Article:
#3 Swapping Ordinary Income Tax Rates for Long Term Capital Gain Rates Is Smart

When you tax-loss harvest, at least the first $3,000 per year (above and beyond any capital gains you have), you get to put that against your ordinary income. But when you eventually sell that investment (so long as you have held it at least one year), you don't pay ordinary income tax rates on the gains. You pay at the lower LTCG rates. That's a win.


#4 LTCG Tax Rates Could Go Down Too

Steven warns that LTCG tax rates could go up in between the time you tax-loss harvest and the time you sell the security. Sure. But they could also go down. People are always warning about tax rates going up, saying “They have to go up!” Well, until something like the Bush or Trump tax cuts come along. And they fall. Even if the tax rates themselves don't move, chances are you are in a 15-20% LTCG tax bracket right now. It is entirely possible that you will be in the 0% LTCG bracket in retirement when you sell that investment. That's another win.


tax loss harvest

#5 You Are Unlikely to Sell All Your Shares

This is the big one. Even if those four advantages listed above didn't exist, this one would be enough to justify tax-loss harvesting. Almost nobody is ever going to sell all of their shares. In retirement, if they have to sell any, they'll sell the ones with the highest basis first, not the ones they tax-loss harvested in that big, bad, bear market 30 years prior. They'll leave at least some, if not the majority of their shares, especially their low basis shares, to their heirs or their favorite charity, neither of which will owe taxes on the gains when they sell the security due to the step-up in basis at death. (Not that charities pay taxes anyway on capital gains.)

If you are a charitable person, you can implement an even more powerful technique that Katie and I use. We donate lots of money to charity every year, lately through our Donor Advised Fund at Vanguard Charitable for convenience and anonymity. But instead of donating cash, we donate appreciated shares. Which ones do we donate? The ones with the lowest basis, of course, i.e. the ones we tax-loss harvested in the big, bad, bear market. So long as we have held them at least one year, we get to use the full value of the charitable donation as an itemized deduction, the charity gets the full value to use for its purposes, and neither we nor the charity pay any taxes on it. Those gains are simply flushed out of our portfolio. And we can repurchase the exact same shares we donated back the very next day, even the same day, as there is no 30-day waiting period like with tax-loss harvesting. We basically never pay capital gains taxes. With the tax-loss harvesting, our tax bill from capital gains is actually negative!


# 6 Tax-Loss Harvesting Allows You to Fix a Bad Portfolio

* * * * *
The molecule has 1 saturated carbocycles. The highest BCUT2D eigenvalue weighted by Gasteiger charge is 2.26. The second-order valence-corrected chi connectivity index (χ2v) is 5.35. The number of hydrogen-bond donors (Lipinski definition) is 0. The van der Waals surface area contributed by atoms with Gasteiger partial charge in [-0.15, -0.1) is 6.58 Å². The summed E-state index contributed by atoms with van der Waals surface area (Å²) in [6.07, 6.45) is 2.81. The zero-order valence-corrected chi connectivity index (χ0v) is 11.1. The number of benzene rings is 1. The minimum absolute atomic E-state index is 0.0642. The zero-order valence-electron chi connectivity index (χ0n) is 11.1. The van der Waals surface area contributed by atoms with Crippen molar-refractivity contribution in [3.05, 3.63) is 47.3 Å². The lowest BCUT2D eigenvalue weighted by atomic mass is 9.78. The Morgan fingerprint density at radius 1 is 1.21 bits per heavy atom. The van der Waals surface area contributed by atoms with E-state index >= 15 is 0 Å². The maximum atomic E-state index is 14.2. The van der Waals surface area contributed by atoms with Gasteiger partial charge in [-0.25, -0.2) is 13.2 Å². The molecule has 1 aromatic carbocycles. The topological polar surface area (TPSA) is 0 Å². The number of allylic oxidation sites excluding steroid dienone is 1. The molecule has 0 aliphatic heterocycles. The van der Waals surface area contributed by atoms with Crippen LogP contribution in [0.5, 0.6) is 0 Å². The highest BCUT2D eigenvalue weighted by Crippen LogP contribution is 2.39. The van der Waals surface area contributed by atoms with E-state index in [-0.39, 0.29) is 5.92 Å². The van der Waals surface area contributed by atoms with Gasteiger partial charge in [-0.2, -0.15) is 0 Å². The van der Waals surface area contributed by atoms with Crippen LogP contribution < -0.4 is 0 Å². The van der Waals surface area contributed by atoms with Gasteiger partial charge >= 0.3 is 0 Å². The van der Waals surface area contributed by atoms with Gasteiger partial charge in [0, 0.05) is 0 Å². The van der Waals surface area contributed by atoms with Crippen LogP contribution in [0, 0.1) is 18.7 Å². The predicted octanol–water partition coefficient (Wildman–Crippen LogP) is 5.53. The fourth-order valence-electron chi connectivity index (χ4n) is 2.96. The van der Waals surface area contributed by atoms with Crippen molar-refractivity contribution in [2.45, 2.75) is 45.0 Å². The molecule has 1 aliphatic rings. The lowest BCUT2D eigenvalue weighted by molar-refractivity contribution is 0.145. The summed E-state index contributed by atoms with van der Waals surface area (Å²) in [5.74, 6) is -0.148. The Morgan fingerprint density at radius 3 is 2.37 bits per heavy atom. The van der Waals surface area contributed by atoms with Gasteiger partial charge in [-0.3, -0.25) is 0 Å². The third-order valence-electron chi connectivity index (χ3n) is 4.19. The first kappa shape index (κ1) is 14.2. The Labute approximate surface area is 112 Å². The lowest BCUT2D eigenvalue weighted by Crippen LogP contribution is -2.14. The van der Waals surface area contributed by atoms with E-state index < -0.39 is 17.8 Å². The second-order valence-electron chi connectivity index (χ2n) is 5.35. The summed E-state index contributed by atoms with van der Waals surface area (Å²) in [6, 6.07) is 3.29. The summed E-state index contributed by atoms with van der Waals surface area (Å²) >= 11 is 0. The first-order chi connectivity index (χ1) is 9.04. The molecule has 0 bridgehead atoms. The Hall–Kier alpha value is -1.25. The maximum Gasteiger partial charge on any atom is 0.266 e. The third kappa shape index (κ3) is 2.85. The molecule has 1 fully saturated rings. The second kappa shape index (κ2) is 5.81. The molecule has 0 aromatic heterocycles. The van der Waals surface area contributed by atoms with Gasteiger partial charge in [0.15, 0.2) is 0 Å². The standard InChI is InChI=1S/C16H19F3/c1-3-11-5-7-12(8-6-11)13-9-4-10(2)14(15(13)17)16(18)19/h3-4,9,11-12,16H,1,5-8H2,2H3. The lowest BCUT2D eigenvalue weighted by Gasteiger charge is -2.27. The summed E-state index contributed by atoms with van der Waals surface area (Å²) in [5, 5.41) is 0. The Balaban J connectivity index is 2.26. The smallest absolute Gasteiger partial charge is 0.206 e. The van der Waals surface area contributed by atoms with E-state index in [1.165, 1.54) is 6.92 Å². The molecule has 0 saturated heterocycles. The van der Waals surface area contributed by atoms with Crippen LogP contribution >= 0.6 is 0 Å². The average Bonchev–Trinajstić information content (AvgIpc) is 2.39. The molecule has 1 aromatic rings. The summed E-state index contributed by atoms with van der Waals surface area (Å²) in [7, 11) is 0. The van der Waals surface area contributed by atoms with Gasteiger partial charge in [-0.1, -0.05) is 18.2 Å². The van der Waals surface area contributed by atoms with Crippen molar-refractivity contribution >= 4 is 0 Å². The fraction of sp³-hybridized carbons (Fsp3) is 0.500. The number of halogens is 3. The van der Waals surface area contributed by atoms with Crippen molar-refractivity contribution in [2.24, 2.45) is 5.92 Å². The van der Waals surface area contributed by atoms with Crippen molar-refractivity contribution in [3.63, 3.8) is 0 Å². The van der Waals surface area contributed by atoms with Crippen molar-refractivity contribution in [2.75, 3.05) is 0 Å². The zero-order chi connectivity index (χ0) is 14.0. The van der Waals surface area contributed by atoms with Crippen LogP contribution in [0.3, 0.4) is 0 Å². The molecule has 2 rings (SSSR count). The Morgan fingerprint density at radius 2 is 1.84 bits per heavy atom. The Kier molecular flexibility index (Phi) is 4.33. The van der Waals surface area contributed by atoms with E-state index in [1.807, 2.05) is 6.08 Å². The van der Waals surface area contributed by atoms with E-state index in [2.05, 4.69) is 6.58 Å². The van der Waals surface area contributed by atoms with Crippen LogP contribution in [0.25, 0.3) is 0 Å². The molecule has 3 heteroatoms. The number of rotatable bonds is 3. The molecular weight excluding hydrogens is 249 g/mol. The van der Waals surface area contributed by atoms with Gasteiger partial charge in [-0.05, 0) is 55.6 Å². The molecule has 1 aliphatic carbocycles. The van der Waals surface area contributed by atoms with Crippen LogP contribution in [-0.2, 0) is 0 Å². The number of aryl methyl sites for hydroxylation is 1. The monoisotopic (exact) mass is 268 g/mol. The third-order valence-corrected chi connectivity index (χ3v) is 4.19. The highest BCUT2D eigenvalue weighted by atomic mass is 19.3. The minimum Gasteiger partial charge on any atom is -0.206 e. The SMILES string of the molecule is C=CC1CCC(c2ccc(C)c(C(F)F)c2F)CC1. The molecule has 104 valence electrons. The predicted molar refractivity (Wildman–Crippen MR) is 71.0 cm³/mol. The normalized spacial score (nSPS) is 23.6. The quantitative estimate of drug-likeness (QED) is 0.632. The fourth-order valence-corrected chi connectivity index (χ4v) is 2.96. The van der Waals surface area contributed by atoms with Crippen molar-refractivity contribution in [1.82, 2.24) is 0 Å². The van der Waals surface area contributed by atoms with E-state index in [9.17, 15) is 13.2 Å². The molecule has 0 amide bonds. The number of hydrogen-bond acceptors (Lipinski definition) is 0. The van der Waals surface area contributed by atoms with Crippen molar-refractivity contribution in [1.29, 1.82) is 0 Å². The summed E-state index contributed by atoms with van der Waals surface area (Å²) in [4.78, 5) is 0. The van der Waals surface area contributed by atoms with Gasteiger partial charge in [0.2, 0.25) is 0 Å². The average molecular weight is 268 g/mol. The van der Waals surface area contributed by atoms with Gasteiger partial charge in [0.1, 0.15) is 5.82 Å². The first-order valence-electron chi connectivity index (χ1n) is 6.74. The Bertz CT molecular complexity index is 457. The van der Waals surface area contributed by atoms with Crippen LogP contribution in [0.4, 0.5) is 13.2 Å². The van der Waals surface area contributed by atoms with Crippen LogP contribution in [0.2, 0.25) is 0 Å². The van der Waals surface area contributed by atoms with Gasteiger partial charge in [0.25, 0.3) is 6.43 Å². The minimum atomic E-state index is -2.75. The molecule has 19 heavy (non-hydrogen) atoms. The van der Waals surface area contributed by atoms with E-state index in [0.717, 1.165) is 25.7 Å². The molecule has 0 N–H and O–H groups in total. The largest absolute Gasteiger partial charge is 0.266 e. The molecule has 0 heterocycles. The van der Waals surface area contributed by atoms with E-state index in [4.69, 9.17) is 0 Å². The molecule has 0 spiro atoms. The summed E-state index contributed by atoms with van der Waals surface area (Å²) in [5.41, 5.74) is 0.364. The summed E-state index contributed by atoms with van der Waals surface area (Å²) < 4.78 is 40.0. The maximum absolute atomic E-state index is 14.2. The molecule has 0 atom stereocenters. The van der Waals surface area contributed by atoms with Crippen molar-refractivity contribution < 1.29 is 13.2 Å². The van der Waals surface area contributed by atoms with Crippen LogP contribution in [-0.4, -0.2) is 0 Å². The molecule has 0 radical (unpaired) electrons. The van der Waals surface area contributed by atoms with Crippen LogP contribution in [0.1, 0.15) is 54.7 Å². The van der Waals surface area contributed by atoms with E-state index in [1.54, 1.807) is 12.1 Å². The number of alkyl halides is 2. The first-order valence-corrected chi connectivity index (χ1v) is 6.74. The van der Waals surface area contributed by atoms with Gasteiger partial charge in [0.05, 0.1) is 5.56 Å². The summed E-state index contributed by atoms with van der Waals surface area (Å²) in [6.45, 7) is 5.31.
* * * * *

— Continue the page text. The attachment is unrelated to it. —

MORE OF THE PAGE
Many of us bought some investments in our taxable account before we really knew what we were doing. Now we're stuck with them because we don't want to pay the capital gains taxes we would owe if we sold them. However, if they fall in value below basis, we can sell them and buy the investments we should have bought in the first place. Even if those “crummy” investments are still above basis, we can sell other shares at a loss and use those losses to offset the gains that would come from selling the crummy ones. New improved portfolio at no tax cost.


# 7 You May Find a Really Good Use for Those Losses Someday

We have now booked enough losses that we could take $3,000 of them each year for the next two or three lifetimes. But we're still tax-loss harvesting. How come? Well, there's the possibility of selling The White Coat Investor someday down the road. If we do, we'll owe LTCG taxes on the entire value. Wouldn't it be nice to have a few hundred thousand or even millions of dollars of losses to offset that gain? It sure would. Maybe you'll be in a similar situation someday. Worst case scenario, you sell those shares and pay the capital gains taxes on them later. No big deal.


# 8 It's Just Not That Hard (or Complex)

The only remaining argument against tax-loss harvesting is that it is a hassle and adds some complexity to the portfolio. I find that one pretty weak. It's not like you have to do this every month. You only really need to do it when the market goes stark raving mad. So maybe you do it in 2008, in 2011, in 2018, and in 2020. Four transactions in 13 years. And so you have a couple of additional mutual funds or ETFs in your taxable account. I think I can deal with that kind of hassle for thousands or even hundreds of thousands off my lifetime tax bill.

As you can see, tax-loss harvesting is useful for most people. For some people (the charitable kind and those who will leave most assets to heirs) it is VERY useful. Before listening to those who poo-poo it, look at your own situation and calculate what it would be worth to you and make your own decision.

What do you think? Do you tax-loss harvest? Why or why not? Comment below!